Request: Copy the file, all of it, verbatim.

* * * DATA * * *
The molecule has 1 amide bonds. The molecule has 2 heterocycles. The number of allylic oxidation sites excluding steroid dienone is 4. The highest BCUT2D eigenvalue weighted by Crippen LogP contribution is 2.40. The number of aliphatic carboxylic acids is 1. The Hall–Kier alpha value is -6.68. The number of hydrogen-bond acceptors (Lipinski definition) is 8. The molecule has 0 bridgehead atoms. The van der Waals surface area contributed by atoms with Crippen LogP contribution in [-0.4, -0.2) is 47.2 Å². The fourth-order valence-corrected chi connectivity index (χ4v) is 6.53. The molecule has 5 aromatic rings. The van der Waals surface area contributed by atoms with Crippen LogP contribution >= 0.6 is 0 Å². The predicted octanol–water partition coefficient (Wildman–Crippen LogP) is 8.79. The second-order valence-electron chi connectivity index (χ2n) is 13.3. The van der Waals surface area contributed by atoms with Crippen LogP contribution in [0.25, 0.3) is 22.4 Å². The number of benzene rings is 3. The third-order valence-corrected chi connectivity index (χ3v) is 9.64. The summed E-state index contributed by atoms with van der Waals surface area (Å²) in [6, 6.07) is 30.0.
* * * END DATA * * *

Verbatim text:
The molecule has 1 amide bonds. The molecule has 2 heterocycles. The number of allylic oxidation sites excluding steroid dienone is 4. The highest BCUT2D eigenvalue weighted by Crippen LogP contribution is 2.40. The number of aliphatic carboxylic acids is 1. The Hall–Kier alpha value is -6.68. The number of hydrogen-bond acceptors (Lipinski definition) is 8. The molecule has 0 bridgehead atoms. The van der Waals surface area contributed by atoms with Crippen LogP contribution in [-0.4, -0.2) is 47.2 Å². The fourth-order valence-corrected chi connectivity index (χ4v) is 6.53. The molecule has 5 aromatic rings. The van der Waals surface area contributed by atoms with Crippen LogP contribution >= 0.6 is 0 Å². The predicted octanol–water partition coefficient (Wildman–Crippen LogP) is 8.79. The second-order valence-electron chi connectivity index (χ2n) is 13.3. The van der Waals surface area contributed by atoms with Crippen LogP contribution in [0.25, 0.3) is 22.4 Å². The number of benzene rings is 3. The third-order valence-corrected chi connectivity index (χ3v) is 9.64. The summed E-state index contributed by atoms with van der Waals surface area (Å²) in [6, 6.07) is 30.0.